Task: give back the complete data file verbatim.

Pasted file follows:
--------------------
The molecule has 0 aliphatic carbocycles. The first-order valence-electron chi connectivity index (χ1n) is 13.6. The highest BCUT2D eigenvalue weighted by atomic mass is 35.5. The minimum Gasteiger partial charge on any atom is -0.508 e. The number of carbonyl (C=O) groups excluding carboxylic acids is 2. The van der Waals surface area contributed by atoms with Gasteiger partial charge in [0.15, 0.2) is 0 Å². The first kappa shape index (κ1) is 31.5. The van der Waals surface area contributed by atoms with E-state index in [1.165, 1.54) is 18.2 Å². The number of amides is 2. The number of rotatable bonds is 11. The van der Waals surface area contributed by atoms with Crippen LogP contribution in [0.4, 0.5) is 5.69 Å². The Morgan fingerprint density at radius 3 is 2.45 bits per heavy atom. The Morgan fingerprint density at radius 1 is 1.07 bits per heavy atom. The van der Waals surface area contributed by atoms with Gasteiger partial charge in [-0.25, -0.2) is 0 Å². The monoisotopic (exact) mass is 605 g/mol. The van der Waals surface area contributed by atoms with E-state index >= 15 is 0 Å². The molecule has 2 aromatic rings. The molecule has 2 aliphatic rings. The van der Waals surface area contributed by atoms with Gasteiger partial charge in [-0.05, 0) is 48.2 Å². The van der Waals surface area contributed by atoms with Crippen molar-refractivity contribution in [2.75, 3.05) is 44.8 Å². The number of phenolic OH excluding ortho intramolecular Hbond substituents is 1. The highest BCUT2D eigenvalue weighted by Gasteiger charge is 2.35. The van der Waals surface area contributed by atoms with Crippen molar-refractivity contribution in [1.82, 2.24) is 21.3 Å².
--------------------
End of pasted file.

The molecule has 0 aliphatic carbocycles. The first-order valence-electron chi connectivity index (χ1n) is 13.6. The highest BCUT2D eigenvalue weighted by atomic mass is 35.5. The minimum Gasteiger partial charge on any atom is -0.508 e. The number of carbonyl (C=O) groups excluding carboxylic acids is 2. The van der Waals surface area contributed by atoms with Gasteiger partial charge in [0.15, 0.2) is 0 Å². The first kappa shape index (κ1) is 31.5. The van der Waals surface area contributed by atoms with E-state index in [1.165, 1.54) is 18.2 Å². The number of amides is 2. The number of rotatable bonds is 11. The van der Waals surface area contributed by atoms with Crippen LogP contribution in [0.4, 0.5) is 5.69 Å². The Morgan fingerprint density at radius 3 is 2.45 bits per heavy atom. The Morgan fingerprint density at radius 1 is 1.07 bits per heavy atom. The van der Waals surface area contributed by atoms with Gasteiger partial charge in [-0.25, -0.2) is 0 Å². The monoisotopic (exact) mass is 605 g/mol. The van der Waals surface area contributed by atoms with E-state index >= 15 is 0 Å². The molecule has 2 aromatic rings. The molecule has 2 aliphatic rings. The van der Waals surface area contributed by atoms with Gasteiger partial charge in [-0.05, 0) is 48.2 Å². The van der Waals surface area contributed by atoms with Crippen molar-refractivity contribution in [2.75, 3.05) is 44.8 Å². The number of phenolic OH excluding ortho intramolecular Hbond substituents is 1. The highest BCUT2D eigenvalue weighted by Gasteiger charge is 2.35. The van der Waals surface area contributed by atoms with Crippen molar-refractivity contribution in [1.82, 2.24) is 21.3 Å².